Methods This study was a post hoc analysis of the FRAILTY-AVR (Frailty Assessment Before Cardiac Surgery & Transcatheter Interventions) prospective multicenter cohort that consisted of older adults undergoing TAVR from 2012 to 2017. Frailty was assessed using the Essential Frailty Toolset (EFT). Endpoints of interest were 30-day and 12-month all-cause mortality. Interaction tables and multivariable logistic regression models were used to investigate statistical interaction on the additive and multiplicative scales.
Results The cohort consisted of 723 patients with a mean age of 84 ± 6 years, of which 556 (77%) had femoral access and 167 (23%) had nonfemoral access. In frail patients with EFT scores ≥3 (35%), nonfemoral access was associated with increased 30-day mortality (odds ratio [OR]: 3.91; 95% confidence interval [CI]: 1.48 to 10.31); whereas in nonfrail patients with EFT scores <3 (65%), nonfemoral access had no effect (OR: 1.29; 95% CI: 0.34 to 4.94). There was statistical evidence of interaction between frailty and access site on 30-day mortality on the additive scale (relative excess risk due to interaction = 5.95). Nonfemoral access was associated with increased 1-year mortality in frail patients (OR: 1.98; 95% CI: 1.00 to 3.93) but not in nonfrail patients (OR: 1.83; 95% CI: 0.90 to 3.74), although there was no statistical evidence of interaction.
Conclusions Frail patients undergoing TAVR via a more invasive nonfemoral access face a substantially higher risk of 30-day mortality, whereas nonfrail older adults tolerate the procedure with a low short-term risk irrespective of access route.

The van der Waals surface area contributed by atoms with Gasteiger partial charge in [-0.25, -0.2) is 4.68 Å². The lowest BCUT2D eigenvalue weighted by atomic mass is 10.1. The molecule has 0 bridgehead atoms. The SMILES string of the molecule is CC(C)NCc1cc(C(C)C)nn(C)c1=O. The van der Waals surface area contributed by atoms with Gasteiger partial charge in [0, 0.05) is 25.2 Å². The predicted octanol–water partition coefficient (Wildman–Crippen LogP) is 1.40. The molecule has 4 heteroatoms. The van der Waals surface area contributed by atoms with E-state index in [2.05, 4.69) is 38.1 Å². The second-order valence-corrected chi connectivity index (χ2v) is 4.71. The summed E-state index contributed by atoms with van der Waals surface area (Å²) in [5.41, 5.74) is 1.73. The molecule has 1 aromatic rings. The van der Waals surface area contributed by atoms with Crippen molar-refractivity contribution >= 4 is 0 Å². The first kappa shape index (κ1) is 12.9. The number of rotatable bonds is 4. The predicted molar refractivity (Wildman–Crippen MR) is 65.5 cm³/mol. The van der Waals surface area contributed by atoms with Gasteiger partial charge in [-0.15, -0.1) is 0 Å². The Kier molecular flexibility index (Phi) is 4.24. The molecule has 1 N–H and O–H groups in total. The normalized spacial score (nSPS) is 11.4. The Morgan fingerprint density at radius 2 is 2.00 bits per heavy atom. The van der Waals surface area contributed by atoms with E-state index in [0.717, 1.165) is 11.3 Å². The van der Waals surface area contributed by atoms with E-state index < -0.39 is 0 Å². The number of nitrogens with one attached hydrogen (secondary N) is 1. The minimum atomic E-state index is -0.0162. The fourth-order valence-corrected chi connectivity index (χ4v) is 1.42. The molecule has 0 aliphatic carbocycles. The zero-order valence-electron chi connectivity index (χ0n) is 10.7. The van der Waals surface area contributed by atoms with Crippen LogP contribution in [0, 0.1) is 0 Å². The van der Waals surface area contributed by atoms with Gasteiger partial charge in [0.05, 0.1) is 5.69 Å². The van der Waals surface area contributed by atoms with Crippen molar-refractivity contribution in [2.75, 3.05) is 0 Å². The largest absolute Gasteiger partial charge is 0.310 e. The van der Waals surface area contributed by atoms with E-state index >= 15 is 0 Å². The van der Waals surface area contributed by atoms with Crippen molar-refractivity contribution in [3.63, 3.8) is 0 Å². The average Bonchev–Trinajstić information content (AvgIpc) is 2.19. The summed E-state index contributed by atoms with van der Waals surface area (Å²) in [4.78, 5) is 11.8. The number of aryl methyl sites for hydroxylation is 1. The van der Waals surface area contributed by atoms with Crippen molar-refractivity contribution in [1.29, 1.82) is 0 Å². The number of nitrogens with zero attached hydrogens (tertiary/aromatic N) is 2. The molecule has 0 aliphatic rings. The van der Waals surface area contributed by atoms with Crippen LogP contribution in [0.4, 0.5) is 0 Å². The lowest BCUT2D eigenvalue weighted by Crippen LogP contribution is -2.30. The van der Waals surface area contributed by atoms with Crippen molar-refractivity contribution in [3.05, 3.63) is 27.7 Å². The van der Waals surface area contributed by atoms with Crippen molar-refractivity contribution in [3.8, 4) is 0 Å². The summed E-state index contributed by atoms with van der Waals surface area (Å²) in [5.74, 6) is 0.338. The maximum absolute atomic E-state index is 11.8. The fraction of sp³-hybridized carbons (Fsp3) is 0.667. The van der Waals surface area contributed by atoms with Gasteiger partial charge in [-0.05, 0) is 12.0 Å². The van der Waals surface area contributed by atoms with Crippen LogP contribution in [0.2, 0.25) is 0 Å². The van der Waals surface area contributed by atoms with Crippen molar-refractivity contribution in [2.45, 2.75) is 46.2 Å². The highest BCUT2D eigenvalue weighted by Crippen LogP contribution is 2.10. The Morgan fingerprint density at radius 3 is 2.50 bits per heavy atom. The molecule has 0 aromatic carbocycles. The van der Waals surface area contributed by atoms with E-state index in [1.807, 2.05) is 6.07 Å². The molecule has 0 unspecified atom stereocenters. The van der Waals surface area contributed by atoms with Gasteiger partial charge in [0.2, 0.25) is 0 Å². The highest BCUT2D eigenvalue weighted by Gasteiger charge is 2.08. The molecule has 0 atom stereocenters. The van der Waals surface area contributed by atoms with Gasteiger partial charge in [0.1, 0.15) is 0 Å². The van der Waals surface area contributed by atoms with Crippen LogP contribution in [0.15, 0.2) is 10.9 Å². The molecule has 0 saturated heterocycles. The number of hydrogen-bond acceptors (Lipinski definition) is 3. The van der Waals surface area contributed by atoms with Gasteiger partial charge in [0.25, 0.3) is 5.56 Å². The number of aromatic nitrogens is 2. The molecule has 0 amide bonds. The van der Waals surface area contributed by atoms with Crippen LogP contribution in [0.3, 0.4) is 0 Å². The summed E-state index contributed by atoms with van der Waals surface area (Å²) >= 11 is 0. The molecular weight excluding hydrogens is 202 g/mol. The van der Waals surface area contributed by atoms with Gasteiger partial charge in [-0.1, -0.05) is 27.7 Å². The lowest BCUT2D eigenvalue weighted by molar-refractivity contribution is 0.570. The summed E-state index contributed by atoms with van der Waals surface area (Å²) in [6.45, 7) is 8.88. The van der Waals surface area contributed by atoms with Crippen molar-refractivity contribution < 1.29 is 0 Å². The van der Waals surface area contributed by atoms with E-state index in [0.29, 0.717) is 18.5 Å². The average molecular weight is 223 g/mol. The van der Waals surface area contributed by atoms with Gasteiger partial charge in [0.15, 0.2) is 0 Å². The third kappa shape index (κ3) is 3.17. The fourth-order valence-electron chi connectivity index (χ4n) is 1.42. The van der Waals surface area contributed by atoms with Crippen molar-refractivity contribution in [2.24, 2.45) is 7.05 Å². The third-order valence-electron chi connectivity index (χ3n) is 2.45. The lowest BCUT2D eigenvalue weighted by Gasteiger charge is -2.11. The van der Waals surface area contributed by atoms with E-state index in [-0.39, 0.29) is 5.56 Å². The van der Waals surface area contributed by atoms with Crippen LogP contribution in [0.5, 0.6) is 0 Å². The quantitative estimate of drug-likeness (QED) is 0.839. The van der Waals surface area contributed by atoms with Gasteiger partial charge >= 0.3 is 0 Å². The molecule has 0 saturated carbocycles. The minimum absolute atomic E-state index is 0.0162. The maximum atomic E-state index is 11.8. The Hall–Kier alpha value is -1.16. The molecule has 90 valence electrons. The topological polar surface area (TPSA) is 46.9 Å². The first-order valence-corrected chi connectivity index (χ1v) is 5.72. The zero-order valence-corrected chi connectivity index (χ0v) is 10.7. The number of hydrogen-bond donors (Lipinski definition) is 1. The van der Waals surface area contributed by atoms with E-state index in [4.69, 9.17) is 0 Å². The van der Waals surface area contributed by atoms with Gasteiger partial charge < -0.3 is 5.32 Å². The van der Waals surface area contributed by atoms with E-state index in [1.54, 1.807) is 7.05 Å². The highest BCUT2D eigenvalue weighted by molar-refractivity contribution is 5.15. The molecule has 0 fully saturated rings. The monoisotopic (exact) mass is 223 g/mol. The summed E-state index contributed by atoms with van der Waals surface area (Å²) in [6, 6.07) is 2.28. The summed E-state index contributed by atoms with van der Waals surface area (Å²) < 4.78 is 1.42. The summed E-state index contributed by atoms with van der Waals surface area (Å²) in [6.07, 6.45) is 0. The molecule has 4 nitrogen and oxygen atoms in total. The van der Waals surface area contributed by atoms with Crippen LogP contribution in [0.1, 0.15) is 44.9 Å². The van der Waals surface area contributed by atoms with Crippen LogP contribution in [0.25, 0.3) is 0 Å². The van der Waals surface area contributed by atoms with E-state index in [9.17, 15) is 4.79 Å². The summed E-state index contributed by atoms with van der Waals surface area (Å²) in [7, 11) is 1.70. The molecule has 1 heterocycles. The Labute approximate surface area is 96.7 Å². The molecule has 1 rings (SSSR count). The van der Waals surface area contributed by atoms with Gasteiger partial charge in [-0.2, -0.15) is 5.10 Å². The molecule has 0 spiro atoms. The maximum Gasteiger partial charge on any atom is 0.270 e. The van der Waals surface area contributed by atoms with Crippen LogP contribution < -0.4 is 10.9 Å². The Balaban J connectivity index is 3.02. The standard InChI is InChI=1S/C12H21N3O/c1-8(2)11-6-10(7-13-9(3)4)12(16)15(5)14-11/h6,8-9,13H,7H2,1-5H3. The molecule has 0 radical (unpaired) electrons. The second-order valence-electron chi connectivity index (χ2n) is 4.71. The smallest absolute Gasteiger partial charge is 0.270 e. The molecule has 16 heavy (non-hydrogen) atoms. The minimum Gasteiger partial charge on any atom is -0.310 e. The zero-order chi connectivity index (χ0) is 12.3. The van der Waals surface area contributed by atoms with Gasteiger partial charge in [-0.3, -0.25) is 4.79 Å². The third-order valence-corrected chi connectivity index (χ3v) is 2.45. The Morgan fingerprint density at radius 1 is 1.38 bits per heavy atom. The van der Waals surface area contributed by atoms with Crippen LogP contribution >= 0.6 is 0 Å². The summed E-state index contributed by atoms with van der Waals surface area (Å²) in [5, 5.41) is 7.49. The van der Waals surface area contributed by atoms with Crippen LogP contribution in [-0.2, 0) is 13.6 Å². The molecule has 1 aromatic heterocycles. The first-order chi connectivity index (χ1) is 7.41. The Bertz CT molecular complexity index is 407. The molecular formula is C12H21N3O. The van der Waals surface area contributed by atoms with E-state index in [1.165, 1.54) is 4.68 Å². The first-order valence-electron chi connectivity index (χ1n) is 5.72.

Dr. Drudi was supported by grants from the Canadian Institutes of Health Research (CIHR) Canada Graduate Scholarships, and Fonds de recherche du Québec- Santé (FRQS) Master’s Grant. Dr. Afilalo was supported by grants for the FRAILTY-AVR Study through an Operating Grant from the Canadian Institutes for Health Research (CIHR), a Clinical Research Scholars Award from the Fonds de Recherche du Québec en Santé (FRQ-S), and a Research Fellowship Award from the Heart and Stroke Foundation of Canada. Dr. Asgar has been a consultant for Edwards Lifesciences and Medtronic. Dr. Perrault has been a consultant for Somahlution; and served on an advisory board for Clearflow. Dr. Lauck has been a consultant for Edwards Lifesciences. Dr. Webb has been a consultant for Edwards Lifesciences and Abbott Vascular. Dr. Peterson has been a proctor for Edwards Lifesciences; and a consultant for LivaNova. Dr. Lefèvre has been a proctor for Edwards Lifesciences and Abbott Vascular. Dr. Popma has received institutional grants from Medtronic, Boston Scientific, Abbott Vascular, and Edwards Lifesciences; and has served on advisory boards for Boston Scientific and Edwards Lifesciences. Dr. Kim has been a consultant for Alosa Health (a nonprofit organization). Dr. Martucci has been a proctor and consultant for Boston Scientific and Medtronic. Dr. Piazza has been a consultant for Highlife, Microport, Boston Scientific, and Medtronic. All other authors have reported that they have no relationships relevant to the contents of this paper to disclose.
- Received April 18, 2018.
- Revision received June 18, 2018.
- Accepted June 18, 2018.
- 2018 American College of Cardiology Foundation